E-1027 VILLA, FRANCE ‘Rose Ash Light’, £43 for 2.5 litres, San­der­son (styleli­brary.com) ‘ Ul­tra Blue’, £49 for 2.5 litres, Lit­tle Greene ( lit­tle­greene.com) ‘Far­row’s Cream’, £46.50 for 2.5 litres, Far­row & Ball (far­row-ball.com) ‘Hazel­nut Truf­fle’, £27.5

Ev­ery month, we’ll look at the world’s most suc­cess­ful colour schemes, start­ing with the in­te­rior of de­signer Eileen Gray’s Mod­ernist re­treat

ELLE Decoration (UK) - - Decorating - COLOUR IN CON­TEXT

If you searched the world for the per­fect colour pal­ette to ex­press the serene joy of a hol­i­day, you might find yourself set­tling on the mid-cen­tury mix of blues, greens, yel­lows and pinks used by Eileen Gray at the E-1027 villa in France. She loved this place. In fact, the build­ing’s Mod­ernist com­po­si­tion of par­al­lel white lines perched on a tum­ble of rocks above the sea on the Côte d’azur can be read as an ode to love. Take the villa’s name: E-1027. Gray, an Ir­ish de­signer, built it with her Ro­ma­nian paramour, Jean Badovici, at the age of 51. The E in its ti­tle is for Eileen; the ten for J, the tenth let­ter of the al­pha­bet; the two for B; and the seven for G. Her ini­tials en­fold­ing his.

Gray’s cere­bral tem­per­a­ment, eye for de­tail and pas­sion for colour are also en­coded in the villa’s fan­tas­tic in­te­ri­ors. She de­signed clever, multi-pur­pose fur­ni­ture – fold­away beds and draw­ers set into tight cor­ners – to make the most of the space. She also flooded it with light, set­ting a plethora of win­dows, large and small, into its walls, al­low­ing shards of sun­shine to pierce rooms and giv­ing beds and read­ing nooks spec­tac­u­lar views.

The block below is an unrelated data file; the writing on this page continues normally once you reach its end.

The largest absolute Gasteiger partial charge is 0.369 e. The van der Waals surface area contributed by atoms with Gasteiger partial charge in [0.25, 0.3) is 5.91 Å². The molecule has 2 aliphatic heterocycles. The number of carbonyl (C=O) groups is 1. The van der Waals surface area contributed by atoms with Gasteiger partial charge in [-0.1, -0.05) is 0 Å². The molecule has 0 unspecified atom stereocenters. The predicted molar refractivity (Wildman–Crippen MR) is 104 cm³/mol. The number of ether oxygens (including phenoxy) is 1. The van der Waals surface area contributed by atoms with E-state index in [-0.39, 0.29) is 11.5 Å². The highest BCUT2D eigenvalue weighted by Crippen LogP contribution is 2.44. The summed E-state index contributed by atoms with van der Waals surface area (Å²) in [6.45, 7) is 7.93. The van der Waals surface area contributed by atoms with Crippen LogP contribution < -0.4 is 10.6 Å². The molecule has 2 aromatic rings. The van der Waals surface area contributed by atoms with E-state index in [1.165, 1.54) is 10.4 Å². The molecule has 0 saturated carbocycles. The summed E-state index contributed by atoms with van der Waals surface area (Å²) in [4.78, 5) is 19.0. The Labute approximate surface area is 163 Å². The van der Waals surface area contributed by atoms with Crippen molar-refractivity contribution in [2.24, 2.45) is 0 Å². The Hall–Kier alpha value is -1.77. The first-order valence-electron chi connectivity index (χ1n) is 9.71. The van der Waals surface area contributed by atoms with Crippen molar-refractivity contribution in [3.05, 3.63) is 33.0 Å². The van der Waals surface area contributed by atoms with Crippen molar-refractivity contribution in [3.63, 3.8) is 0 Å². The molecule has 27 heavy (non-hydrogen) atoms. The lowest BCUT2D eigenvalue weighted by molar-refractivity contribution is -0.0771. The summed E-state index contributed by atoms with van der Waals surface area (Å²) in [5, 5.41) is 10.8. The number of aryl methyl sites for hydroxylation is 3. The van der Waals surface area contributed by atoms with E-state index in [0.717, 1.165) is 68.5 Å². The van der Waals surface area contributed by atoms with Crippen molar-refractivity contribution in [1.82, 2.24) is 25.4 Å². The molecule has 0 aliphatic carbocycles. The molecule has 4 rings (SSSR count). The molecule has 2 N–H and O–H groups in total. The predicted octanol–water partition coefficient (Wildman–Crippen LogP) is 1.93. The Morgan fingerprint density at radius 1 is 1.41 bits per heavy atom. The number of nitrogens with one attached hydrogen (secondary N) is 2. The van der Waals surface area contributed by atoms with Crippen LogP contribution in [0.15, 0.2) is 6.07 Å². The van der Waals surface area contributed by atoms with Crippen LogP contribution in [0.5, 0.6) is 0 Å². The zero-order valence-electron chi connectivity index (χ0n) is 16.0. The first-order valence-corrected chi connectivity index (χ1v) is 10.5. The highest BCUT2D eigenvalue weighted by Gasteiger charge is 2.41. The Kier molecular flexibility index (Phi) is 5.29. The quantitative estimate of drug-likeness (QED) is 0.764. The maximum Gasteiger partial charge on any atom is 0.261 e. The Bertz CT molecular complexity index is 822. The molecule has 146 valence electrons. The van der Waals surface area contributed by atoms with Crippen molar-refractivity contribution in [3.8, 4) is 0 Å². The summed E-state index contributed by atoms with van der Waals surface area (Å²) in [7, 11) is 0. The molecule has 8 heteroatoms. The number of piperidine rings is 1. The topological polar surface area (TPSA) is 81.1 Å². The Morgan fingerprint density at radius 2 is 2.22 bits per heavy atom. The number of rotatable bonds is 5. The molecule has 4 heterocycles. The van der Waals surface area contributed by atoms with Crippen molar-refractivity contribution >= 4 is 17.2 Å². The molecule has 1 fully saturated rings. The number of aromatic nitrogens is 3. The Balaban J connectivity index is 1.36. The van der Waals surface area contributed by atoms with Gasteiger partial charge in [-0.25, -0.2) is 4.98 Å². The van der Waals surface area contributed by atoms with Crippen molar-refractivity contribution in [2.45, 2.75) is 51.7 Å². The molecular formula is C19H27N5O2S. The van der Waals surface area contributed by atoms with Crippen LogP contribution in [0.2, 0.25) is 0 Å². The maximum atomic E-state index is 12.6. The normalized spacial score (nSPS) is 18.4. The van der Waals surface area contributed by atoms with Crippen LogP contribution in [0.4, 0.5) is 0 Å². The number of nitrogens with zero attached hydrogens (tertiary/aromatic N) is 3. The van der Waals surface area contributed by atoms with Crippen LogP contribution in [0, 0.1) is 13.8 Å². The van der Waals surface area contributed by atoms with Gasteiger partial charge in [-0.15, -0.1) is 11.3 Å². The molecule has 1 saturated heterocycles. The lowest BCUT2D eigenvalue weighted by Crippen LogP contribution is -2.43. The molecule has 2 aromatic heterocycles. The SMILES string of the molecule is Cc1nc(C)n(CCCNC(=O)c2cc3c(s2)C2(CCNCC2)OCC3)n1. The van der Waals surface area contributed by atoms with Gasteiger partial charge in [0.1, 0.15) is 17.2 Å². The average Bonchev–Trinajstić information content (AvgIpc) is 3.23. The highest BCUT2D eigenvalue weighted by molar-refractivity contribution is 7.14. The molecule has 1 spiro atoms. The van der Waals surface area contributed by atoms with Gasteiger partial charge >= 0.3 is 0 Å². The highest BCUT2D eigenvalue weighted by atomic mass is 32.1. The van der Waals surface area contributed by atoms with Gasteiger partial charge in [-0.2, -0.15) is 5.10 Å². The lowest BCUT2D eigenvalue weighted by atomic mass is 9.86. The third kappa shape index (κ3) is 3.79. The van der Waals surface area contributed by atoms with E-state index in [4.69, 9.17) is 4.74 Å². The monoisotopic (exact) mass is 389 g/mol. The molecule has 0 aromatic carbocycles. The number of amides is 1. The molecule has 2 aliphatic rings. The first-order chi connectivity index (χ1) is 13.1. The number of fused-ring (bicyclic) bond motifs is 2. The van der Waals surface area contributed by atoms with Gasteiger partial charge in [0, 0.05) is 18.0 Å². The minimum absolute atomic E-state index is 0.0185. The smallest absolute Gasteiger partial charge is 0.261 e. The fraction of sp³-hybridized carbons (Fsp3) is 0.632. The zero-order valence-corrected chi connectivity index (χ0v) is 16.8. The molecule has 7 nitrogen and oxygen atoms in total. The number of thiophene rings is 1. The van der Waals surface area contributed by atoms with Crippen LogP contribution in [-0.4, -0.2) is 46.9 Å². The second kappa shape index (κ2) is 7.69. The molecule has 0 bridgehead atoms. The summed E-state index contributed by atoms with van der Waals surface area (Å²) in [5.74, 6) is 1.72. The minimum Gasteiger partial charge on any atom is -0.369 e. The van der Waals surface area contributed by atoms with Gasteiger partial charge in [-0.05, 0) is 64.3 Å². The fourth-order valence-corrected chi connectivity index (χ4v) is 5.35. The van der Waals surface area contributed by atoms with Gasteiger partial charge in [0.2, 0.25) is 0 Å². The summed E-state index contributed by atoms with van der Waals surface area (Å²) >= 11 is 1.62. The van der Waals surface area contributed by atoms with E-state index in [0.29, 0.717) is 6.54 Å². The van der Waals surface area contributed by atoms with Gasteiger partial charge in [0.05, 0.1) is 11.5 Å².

These views were also mined by Gray for colour in­spi­ra­tion. She had never been afraid of us­ing bold com­bi­na­tions – lac­quer scar­let, gold, black – in the fur­ni­ture she de­signed, but here, in her first ar­chi­tec­tural work, there was clearly some­thing else at play. As well as the boun­ti­ful use of bright white – Gray was a Mod­ernist, af­ter all – many rooms have walls spliced with colours. Per­haps she felt at liberty to ex­per­i­ment in her hol­i­day home. She was a woman who con­cep­tu­alised dwellings as, in her words, ‘ liv­ing or­gan­isms’, and ex­co­ri­ated bland homes. She de­cried the ‘poverty of mod­ern ar­chi­tec­ture,’ ar­gu­ing that it stemmed ‘from the at­ro­phy of sen­su­al­ity’. Here, how­ever, the senses are in­dulged. Tex­tures and colours come to­gether as a di­rect re­sponse to the land­scape: dusty ul­tra­ma­rine evokes both the sea and sky, while walls of pale, pow­dery pink are cut through with ch­est­nut brown, but­tery yel­low and soft black.

In part, these choices re­flect Gray’s mi­lieu. Her friend, renowned ar­chi­tect and de­signer Le Cor­bus­ier, although a pro­po­nent of the lib­eral use of white as morally cleans­ing, ap­plied slices of vivid hues to his build­ings. But while he, Piet Mon­drian and many other colourists of the era loved the eye-catch­ing con­trasts of bright hues, Gray’s own pal­ette, while bold, is also cu­ri­ously rest­ful. None of the colours are ‘pure’; all ap­pear to be the fruit of painstak­ing mix­tures and, as a re­sult of their sub­tlety, feel lived-in and nat­u­ral. The pink in E-1027 is that of the rocky earth in di­rect sun­light; the ch­est­nut and black are the colour of shad­ows; the but­tery yel­low tint that of the tra­di­tional plas­ter used on nearby build­ings. These are colours, in short, gath­ered up by a lover’s greedy eye.

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